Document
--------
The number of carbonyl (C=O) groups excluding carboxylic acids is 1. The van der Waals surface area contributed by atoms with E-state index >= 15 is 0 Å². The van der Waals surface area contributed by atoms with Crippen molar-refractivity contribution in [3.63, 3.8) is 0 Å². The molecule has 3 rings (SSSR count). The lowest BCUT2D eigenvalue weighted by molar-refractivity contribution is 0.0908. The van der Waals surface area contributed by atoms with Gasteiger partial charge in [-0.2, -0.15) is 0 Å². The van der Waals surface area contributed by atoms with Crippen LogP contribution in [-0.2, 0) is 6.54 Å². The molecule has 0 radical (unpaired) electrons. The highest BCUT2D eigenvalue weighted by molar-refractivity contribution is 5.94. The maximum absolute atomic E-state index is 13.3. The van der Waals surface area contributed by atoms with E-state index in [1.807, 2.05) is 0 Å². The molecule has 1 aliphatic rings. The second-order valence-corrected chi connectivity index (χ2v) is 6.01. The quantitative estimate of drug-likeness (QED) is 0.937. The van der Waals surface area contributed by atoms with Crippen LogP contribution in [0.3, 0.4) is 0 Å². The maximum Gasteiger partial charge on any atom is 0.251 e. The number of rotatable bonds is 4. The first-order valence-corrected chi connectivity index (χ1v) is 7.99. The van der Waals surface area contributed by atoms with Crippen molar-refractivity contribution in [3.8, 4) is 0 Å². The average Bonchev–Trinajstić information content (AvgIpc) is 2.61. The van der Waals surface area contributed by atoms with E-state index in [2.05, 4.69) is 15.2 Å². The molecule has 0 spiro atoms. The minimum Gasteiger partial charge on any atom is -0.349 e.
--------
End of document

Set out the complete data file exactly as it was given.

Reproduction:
The number of carbonyl (C=O) groups excluding carboxylic acids is 1. The van der Waals surface area contributed by atoms with E-state index >= 15 is 0 Å². The van der Waals surface area contributed by atoms with Crippen molar-refractivity contribution in [3.63, 3.8) is 0 Å². The molecule has 3 rings (SSSR count). The lowest BCUT2D eigenvalue weighted by molar-refractivity contribution is 0.0908. The van der Waals surface area contributed by atoms with Gasteiger partial charge in [-0.2, -0.15) is 0 Å². The van der Waals surface area contributed by atoms with Crippen LogP contribution in [-0.2, 0) is 6.54 Å². The molecule has 0 radical (unpaired) electrons. The highest BCUT2D eigenvalue weighted by molar-refractivity contribution is 5.94. The maximum absolute atomic E-state index is 13.3. The van der Waals surface area contributed by atoms with E-state index in [1.807, 2.05) is 0 Å². The molecule has 1 aliphatic rings. The second-order valence-corrected chi connectivity index (χ2v) is 6.01. The quantitative estimate of drug-likeness (QED) is 0.937. The van der Waals surface area contributed by atoms with Crippen LogP contribution in [0.3, 0.4) is 0 Å². The maximum Gasteiger partial charge on any atom is 0.251 e. The number of rotatable bonds is 4. The first-order valence-corrected chi connectivity index (χ1v) is 7.99. The van der Waals surface area contributed by atoms with Crippen molar-refractivity contribution in [3.8, 4) is 0 Å². The average Bonchev–Trinajstić information content (AvgIpc) is 2.61. The van der Waals surface area contributed by atoms with E-state index in [2.05, 4.69) is 15.2 Å². The molecule has 0 spiro atoms. The minimum Gasteiger partial charge on any atom is -0.349 e.